“I thought as much,” he added. “You’ve little to gain by sticking close around, and everything to lose. I’ll find you after I’m done and we’ll head back to your tribal grounds.”

“W-what if you’re late?” Freya asked.

“I won’t be late, don’t worry. Six months is more than enough to rip those wiseass shitstains a new one.”

“...” there was a unified sound of dubious gulping, prompting Lino to look at the four who looked right back with incredulous expressions.

“What? Hey, never be afraid to tell someone how you feel about them,” Lino advised with a smirk. “Otherwise, how will they ever know?”

“... you are... quite... brave...” Freya mumbled.

“What you really wanted to say was idiotic, right? See, you can’t even tell me what you really think about me. How do you expect your tribe to listen to you and allow you to bury your ancestors into the Ancestral Ground?” Lino’s words seemed to startle Freya who looked up at him with some anger. “Don’t look at me like that. I promised I’d help you, not resolve the entire situation for you. If they attack you, I’ll defend you; but I won’t utter a word for you. Otherwise... what’s even the point? Anyway, go and hide for now. I’ll come and find you after I’m done.” the four girls watched Lino leap back onto the hill and disappear beyond in brisk strides. His shadow lingered strangely long behind him, giving him an odd sense of height, as though he towered the world itself.

“Can... can we really trust him, my Lady?” Jane asked with worried expression. “None of us doubt his strength... but his integrity.”

“... I don’t know,” Freya said, sighing. “But... what else can we do? Besides, if we ignore his somewhat childish playfulness... he isn’t so bad, right?”

“He defied his Emperor!! And he nearly killed two men in the process!” Jane protested. “A person with no sense of authority rarely has sense of shame either! What if he demands... demands your... your purity as payment?!”

“... do you really think he wants me that way?” Freya asked, seeming undisturbed by Jane’s worrying tone. “I’ve never seen such desire in his eyes. Rather... I’d seen nothing at all in his eyes.”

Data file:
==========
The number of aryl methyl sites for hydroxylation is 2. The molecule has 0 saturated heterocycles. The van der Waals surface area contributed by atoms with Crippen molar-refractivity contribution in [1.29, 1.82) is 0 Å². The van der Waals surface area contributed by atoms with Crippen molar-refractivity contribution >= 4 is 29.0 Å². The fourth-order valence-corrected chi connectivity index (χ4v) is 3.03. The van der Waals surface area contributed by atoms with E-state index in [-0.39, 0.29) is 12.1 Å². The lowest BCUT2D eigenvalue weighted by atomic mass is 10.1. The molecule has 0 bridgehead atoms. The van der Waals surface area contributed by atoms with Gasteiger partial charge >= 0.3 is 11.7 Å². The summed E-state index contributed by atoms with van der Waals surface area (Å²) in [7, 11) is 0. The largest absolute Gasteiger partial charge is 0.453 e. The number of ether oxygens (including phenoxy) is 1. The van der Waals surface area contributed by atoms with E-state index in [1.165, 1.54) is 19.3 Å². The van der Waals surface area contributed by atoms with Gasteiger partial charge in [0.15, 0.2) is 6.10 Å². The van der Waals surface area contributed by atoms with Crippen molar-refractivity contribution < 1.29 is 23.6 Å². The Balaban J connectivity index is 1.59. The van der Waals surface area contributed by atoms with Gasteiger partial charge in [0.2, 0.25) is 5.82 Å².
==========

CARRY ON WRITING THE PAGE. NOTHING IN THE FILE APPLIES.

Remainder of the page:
“My Lady?”

“... we will trust him for now,” Freya said as she began packing up. “Let us move. I, too, have a feeling this place will turn chaotic sooner rather than later.”

Meanwhile, across the hill and beneath the dome, Felix was inspecting strange, carved runic characters that he had no chance of understanding. Still, he found them quite fascinating as he actually sensed faint traces of Qi present in them; it wasn’t the fact that someone inscribed characters with Qi that surprised him, but that the Qi was present over a billion years later, something he found quite impossible.

He was soon joined by Lino who didn’t take a deeper look into the characters and instead squatted down in front of the dome, planting his arm flat onto the sand beneath his feet, closing his eyes. Soon, the sand beneath his arm began shaking and rousing and, as though pushed through by a divine hand, a downward pathway suddenly opened up in the sand.

Felix jumped in surprise as he heaved his head over the entrance leading into the darkness, glancing at his Master. Day after day, he found his Master to be more and more fascinating, and made Felix doubt whether he’d ever unlock the mystery that was his Master entirely.

“This leads to the entrance?” he asked.

“One of them anyway,” Lino replied, stepping into the path while nearly twenty meters tall top of the dome loomed over him. “There will be quite a lot of illusionary mirages trying to kill you. Just ignore them.”

“Eh? W-what do you mean?”

“What do you mean what do I mean? I mean exactly that,” Lino said, rolling his eyes. “There are a bunch of Illusion Formations littering the walls and the floor. And I’ve triggered pretty much all of them by opening up this path. Anyway, give us some light, would you?”

“Oh, yes, sorry.” Felix mumbled, quickly forming a spherical ball of Qi, molded into an exhilarating source of light illuminating dry walls full of carvings even more spectacular than those on the surface. “I... I can really see it now.” Felix exclaimed in soft wonder as he inspected these murals on his way down.

“Hm? What?” Lino asked, glancing at him.